What we’re learning about sensations of stiffness is much like the latest research on pain—that it’s highly subjective. In the same way pain can exist without actual tissue damage, sensations of stiffness can exist without actual tissue tightness. Dense, ropy, tight textures in tissues don’t necessarily correlate with discomfort. Achy, stiff, uncomfortable sensations don’t reliably produce objective measures of tightness by hands-on palpation or other means quantified in the research lab. Further, there is little evidence of manual therapists’ ability to identify regions of a patients’ perceived “tightness” by feel. 

Perception. Our bodies and brains are pretty good at telling us when something is wrong. Think of it as an internal alarm bell. If we remain inactive, in a static position for long enough the “alarm bell” will remind us to move. The brain sends out a signal in the form of pain, tightness, or both. All the body really wants is a change in position, some dynamic movement, or exercise to create contraction and lengthening of tissues. These strategies for relief aren’t as much about creating mechanical change in tissues as they are about the secondary effects: Increased blood flow to tissues, and novel sensory input to compete with, and in a way, override the alarm bell.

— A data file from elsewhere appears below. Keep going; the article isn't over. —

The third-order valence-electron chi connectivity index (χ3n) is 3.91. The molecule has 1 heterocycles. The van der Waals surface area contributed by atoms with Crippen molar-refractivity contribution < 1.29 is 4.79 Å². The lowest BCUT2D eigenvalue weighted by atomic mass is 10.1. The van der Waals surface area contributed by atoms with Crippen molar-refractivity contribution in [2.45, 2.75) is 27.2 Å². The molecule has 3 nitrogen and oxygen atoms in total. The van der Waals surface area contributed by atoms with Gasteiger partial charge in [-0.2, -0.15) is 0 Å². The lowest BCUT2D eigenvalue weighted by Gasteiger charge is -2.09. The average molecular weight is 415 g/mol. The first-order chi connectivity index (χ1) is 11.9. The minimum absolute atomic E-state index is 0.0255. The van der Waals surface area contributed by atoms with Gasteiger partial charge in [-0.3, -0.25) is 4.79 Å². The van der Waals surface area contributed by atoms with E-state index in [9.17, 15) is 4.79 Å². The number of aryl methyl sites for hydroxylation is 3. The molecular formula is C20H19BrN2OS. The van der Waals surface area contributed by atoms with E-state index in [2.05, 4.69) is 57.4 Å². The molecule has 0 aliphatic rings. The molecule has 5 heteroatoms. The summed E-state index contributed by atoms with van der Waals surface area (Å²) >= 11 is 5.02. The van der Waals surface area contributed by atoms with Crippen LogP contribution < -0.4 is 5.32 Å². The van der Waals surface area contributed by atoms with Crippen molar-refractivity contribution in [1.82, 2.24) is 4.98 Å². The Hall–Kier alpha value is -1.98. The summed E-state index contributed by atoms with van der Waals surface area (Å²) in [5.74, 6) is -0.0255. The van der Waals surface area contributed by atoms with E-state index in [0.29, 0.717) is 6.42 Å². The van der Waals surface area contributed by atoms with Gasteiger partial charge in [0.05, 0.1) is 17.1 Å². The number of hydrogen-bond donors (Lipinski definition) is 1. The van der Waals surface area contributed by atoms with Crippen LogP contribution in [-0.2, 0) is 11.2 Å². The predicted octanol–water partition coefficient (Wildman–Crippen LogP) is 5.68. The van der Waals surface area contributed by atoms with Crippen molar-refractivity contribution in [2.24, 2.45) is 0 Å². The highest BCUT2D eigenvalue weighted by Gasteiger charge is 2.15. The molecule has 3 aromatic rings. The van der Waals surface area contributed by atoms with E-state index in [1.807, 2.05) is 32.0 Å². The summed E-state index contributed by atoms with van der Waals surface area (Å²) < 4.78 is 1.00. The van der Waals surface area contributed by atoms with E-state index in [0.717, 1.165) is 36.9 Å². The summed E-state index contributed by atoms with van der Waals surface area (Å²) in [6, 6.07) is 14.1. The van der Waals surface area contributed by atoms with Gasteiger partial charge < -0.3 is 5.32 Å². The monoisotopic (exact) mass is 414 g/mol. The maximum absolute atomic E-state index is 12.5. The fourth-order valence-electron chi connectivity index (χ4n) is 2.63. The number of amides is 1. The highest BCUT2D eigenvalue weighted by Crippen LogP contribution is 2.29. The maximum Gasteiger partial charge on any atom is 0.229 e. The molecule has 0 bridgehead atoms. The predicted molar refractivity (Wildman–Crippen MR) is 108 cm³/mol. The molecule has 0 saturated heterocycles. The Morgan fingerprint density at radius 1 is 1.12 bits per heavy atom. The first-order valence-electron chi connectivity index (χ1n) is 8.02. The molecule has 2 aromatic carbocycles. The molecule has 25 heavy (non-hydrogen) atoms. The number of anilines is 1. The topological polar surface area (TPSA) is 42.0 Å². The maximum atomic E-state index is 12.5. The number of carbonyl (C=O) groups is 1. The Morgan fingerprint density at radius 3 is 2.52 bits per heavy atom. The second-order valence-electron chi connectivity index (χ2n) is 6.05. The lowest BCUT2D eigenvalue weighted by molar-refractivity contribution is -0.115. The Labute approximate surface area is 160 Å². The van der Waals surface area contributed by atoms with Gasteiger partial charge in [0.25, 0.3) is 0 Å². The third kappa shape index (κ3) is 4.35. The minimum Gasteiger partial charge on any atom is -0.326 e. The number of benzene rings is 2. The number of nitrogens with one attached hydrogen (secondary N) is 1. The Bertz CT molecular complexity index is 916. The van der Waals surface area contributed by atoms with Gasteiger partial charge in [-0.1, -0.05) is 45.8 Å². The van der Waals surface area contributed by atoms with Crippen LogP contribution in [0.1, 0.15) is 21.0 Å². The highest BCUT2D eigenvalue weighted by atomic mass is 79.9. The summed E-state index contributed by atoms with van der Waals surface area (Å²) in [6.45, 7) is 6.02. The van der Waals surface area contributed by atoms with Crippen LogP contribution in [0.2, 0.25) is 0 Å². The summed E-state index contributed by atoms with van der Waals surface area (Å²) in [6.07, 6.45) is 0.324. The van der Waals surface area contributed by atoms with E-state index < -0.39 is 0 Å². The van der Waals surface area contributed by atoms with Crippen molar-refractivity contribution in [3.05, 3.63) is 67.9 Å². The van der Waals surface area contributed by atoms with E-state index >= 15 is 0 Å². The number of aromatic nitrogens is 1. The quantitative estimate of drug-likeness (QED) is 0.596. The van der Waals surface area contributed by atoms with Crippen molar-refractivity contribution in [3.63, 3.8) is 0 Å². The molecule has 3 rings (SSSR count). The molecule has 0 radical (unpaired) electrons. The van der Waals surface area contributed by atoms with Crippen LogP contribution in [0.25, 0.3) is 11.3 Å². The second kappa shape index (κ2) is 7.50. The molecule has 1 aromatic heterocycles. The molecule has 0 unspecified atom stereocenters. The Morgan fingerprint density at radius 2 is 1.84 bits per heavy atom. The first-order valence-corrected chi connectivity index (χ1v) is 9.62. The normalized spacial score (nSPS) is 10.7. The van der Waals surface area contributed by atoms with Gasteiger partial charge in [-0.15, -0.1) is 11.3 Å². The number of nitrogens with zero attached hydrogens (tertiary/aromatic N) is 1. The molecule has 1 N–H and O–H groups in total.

Can manual therapies like soft tissue mobilization help promote these secondary effects? Yep, they sure can. Is it any better than movement or exercise? According to the available research, no. 

Stay tuned for another post on these secondary effects. We’ll cover how and why manual therapy plays an important role in managing pain, improving load tolerance, and reducing fear of movement.

In the meantime, if you’ve got a painful physical condition that’s been concerning you for a while, come see us for a check-up. Click here to get started.

The MOST effective treatments for musculoskeletal pain: The (latest) research is IN!

A very interesting article came out just recently: “Effective treatment options for musculoskeletal pain in primary care: A systematic overview of current evidence.”1 (Check it out if you like. It’s free.) It attempts to give an overview of the effectiveness of all the various current treatments for neck, back, shoulder, knee, and multi-site pain. The conclusions may be surprising to you

What you don’t know about pain could be making you worse!

What do you know about pain?

It’s quite likely that your understanding of pain is based on the model first proposed by Rene Descartes over 300 years ago. In it a painful stimulus is detected by a special pain receptor and the stimulus is carried upon a nerve to the brain where you feel pain. Descartes described them as tubes that carried the “animal spirit.” We’ve come a long way, but we still have a lot to learn.